Highlights can effectively be used in web design to guide the readers attention towards specific sentences or words. It comes from the realization that all content is not equally important and that many web-users scan content instead of reading it. In essence highlights can provide a better user experience, guiding the users through the content.
However, incorrect use of highlights can dilute your message or even distort it – working directly against the idea behind driving the reader’s attention towards what’s important in the first place. So use this power carefully.
Let’s take a look at 3 different methods for highlighting text, and when to use each method and when not to.
These three methods of emphasis are used wide and far.
The use of bold immediately catches the eye. The reason for this is that the larger amount of black leads to a higher contrast, which works like a magnet for eyegaze. The amount of noise it creates is relatively low compared to the effect of the highlight.
Using italic creates a very subtle effect. While it adds almost no noise to the design it also attracts almost no attention, except when focused on directly. Therefore italic is good for highlighting keywords that are important only for the specific sentence, and not as a highlight technique to draw attention when scanning. In smaller sizes, italic is often less legible as there’s too little weight to provide proper contrast.
Using underline can give as much attention as using bold, however, it also adds a significant amount of noise to the text and overall design. Therefore you should think hard about how much noise you want to add to your design before deciding to use underline as your highlight method. Furthermore in web design the use of underlining should be reserved for links as web-users in general have a mental model of underline = link.
Another option for highlighting is using a different typeface.
One method is by using UPPERCASE - which works well, especially when highlighting a single word (preferably short). When uppercasing multiple consecutive words the sentence immediately gets very difficult to read. You should be aware that uppercase is also often interpreted as being yelled hence it can come off as aggressive.
Another method is to change font family entirely. This approach can work well if you change the font of an entire headline. For highlighting words or sentences inside a text this method is difficult to use, as the right balance between detectability and not hurting the overall aesthetics is hard to achieve.
The third method is to use colors. Once again, there’s multiple ways to do this.
One way is by changing the font color itself. This increases the detectability, especially on text-centric sites, where there are few colors or other graphical elements in close proximity to the text. The downside of changing font color is the same as with italic: it reduces the contrast (compared to black text on a white background), and therefore makes it harder to read. The darker the color is the less notable the effect is, as it no longer stands out from the general text. When using this method then only have a few different colors, and generally use desaturated colors.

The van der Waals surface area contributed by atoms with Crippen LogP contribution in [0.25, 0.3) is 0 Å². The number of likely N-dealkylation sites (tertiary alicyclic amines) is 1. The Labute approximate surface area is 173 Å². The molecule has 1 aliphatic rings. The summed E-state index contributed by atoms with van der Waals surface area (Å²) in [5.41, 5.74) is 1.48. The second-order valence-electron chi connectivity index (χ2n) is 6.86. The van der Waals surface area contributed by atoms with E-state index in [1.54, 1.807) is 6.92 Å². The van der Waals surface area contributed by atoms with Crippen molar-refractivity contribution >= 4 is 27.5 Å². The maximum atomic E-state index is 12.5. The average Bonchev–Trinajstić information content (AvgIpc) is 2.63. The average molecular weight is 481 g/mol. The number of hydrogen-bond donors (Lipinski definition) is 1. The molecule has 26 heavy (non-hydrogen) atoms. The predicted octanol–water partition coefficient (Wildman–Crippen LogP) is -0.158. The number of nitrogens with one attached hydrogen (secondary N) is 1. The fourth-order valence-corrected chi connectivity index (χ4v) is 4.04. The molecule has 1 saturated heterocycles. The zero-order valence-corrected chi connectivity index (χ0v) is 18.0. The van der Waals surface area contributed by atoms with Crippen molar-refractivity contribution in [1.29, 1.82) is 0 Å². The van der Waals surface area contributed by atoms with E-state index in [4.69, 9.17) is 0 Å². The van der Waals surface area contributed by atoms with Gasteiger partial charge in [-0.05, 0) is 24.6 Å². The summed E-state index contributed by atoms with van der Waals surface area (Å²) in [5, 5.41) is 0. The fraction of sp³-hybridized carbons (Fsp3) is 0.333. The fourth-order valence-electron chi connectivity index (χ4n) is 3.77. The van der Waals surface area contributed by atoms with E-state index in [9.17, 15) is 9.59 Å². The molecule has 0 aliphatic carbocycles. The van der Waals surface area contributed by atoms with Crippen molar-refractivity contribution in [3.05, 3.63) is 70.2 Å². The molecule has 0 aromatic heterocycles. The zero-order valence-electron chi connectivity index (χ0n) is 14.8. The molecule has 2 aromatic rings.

Another approach is to use a text background color as a highlight. This has the same benefits as changing font color, since a color within an otherwise black/white interface instantly demands attention. The trick here is to generally choose very light, desaturated color, so it won’t hurt the contrast. This technique is also the one that works best when large parts of a text needs to be highlighted, as it turns into more of a graphical background element than a change to the text, and therefore introduce less text-noise (although the overall design noise can of course still be considerable).
Highlight sparsely. Otherwise it’s no longer a highlight, but merely a noisy text style.
As a rule of thumb max 10% of your content should be highlighted. The less you highlight, the more attention your highlights will receive.
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Excellent article. Very well written.
As an avid reader of your blog, I would really love to see articles that deal with much more complex stuff than this. When I started reading your blog most of the articles were backed by a lot of research data. Right now, I am seeing a slight drop in quality from that level.
Hoping to see better articles in the future.
Hi Sreeraman, the articles we write differ in topic. Some cover important basics of usability and UX (such as highlights), and some cover new concepts, which are more often backed by research data.
If you want scientific data on topic of highlights I would recommend you take a look at “A Review of Human Factors Guidelines and Techniques for the Design og Human-Computer Interfaces” by Martin Maguire, Internation Journal of Man-Machine Studies, 1982 volume 16(3) page 237-261.
Thank you very much for the valuable information.
Method 3) Color is outdated now as design should be accessible for all readers, including readers with color blindness or poor vision for low contrast.
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